Author Interview
3:19 pm
Mon January 27, 2014

How Politicians Use Racial Coding To Win Elections

Ian Haney Lopez's book "Dog Whistle Politics."

David Hyde talks to University of California, Berkeley, professor Ian Haney Lopez about his book "Dog Whistle Politics: How Coded Racial Appeals Have Reinvented Racism and Wrecked the Middle Class."

Read more
Author Interview
3:46 pm
Fri January 24, 2014

Why Do You Read?

Wendy Lesser's book "Why I Read."

Ross Reynolds speaks with author Wendy Lesser bout her latest book “Why I Read: The Serious Pleasure of Books." Lesser is the founder and editor of the literary magazine the Three Penny Review and the author of eight books of non-fiction and a novel.

Adolescent Psychology
9:22 pm
Thu January 23, 2014

Inside The Teenage Brain With Daniel Siegel

Daniel Siegel's book "Brainstorm."

The teenage brain can be a mystery to adults. UCLA psychiatry professor Daniel Siegel debunks myths about adolescence to show how teens learn new skills, connect with others and demonstrate limitless creativity.

Siegel is the author of “Brainstorm: The Power and Purpose of the Teenage Brain.”

He spoke at Town Hall on December 13, 2013, in a lecture presented by ParentMap.

Author Interview
3:20 pm
Thu January 23, 2014

Badluck Way: From Seattle City Slicker To Montana Cowboy

Bryce Andrews' book "Badluck Way."

Marcie Sillman talks with Bryce Andrews about his new memoir "Badluck Way: A Year on the Ragged Edge of the West." It's the story of how a Seattle-raised liberal became a Montana rancher and the ethical and cultural transformations he had to make.

Poetry
7:26 am
Thu January 23, 2014

Remembering William Stafford, A 'Poet Of Personal Integrity'

William Stafford's collection "Ask Me."

This year marks the centennial of the birth of William Stafford, a much beloved poet and lifelong pacifist who taught at Lewis and Clark College in Portland for nearly 40 years. To celebrate the occasion, Graywolf Press has released a collection of his poems titled, "Ask Me: 100 Essential Poems."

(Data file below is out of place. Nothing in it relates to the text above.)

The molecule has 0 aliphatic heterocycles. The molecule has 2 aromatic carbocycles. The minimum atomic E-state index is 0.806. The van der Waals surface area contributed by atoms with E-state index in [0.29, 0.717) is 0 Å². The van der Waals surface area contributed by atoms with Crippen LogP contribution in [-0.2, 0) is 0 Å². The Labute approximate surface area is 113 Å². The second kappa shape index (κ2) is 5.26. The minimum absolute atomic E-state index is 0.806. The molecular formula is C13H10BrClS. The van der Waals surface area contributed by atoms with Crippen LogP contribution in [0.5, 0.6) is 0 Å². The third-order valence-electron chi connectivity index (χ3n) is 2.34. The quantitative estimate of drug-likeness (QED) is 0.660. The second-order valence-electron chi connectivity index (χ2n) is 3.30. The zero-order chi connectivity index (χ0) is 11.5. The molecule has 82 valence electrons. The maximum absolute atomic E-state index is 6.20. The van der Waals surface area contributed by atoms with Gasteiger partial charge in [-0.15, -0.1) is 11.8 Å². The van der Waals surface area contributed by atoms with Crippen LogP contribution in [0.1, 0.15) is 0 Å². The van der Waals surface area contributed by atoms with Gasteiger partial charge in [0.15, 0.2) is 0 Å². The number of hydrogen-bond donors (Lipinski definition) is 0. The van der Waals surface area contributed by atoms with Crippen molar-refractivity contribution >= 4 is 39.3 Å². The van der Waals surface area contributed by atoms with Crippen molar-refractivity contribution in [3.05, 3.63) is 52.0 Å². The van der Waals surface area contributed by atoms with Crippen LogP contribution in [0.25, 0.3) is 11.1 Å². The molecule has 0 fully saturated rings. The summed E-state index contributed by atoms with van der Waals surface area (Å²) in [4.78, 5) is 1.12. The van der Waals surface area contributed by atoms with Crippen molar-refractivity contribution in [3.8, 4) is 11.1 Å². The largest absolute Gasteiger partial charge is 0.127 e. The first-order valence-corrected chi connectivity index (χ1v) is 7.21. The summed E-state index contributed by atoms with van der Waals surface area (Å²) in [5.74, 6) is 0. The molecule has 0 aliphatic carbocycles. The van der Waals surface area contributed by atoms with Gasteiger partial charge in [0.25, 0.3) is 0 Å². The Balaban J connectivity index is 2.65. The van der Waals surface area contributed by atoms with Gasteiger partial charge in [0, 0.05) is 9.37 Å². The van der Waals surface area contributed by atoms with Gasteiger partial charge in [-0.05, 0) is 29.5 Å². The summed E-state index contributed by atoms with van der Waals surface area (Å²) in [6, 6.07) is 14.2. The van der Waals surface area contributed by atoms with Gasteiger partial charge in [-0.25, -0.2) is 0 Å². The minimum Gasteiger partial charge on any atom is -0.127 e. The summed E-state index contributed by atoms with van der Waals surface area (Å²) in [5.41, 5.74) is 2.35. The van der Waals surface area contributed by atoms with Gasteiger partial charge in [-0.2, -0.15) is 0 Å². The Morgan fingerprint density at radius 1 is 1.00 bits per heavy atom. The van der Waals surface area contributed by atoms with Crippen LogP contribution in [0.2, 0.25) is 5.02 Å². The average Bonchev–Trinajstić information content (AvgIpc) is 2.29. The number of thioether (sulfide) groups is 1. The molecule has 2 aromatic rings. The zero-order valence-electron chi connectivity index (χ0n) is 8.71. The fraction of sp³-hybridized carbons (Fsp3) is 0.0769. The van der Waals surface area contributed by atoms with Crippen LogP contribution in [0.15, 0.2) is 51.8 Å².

Read more
Author Interview
7:12 am
Thu January 23, 2014

How Limitations Of Self Control And Corporate Marketing Set Us Up For Obesity Epidemic

Dr. Deborah Cohen's book, “A Big Fat Crisis."

Ross Reynolds talks with Dr. Deborah Cohen about her new book, “A Big Fat Crisis: The Hidden Forces Behind The Obesity Epidemic – And How We Can End It."

She says there are two reasons for the obesity epidemic. First, we’re hardwired to eat and no matter how many diets we try, we can’t overcome the limits of self control. Second, in the modern food environment, corporations aggressively market cheap, unhealthy food.

Arts And Literature
1:54 pm
Wed January 22, 2014

Why Sherlock Holmes Keeps Coming Back

Sherlock Holmes, has been immortalized in a number of ways, including this statue at the Baker Street Station for the London Underground.
Credit Flickr Photo/samaja

One of the most popular characters in literature, stage, film and television started with a struggling doctor trying to put food on the table.

In 1887, Sir Arthur Conan Doyle, selling stories to magazines and papers as a side profession, introduced a detective and doctor duo in “The Mystery of Uncle Jeremy’s Household” – a prototype that would later become the ubiquitous Sherlock Holmes and Dr. Watson in “A Study in Scarlet” and an entire canon that followed.

Read more

Pages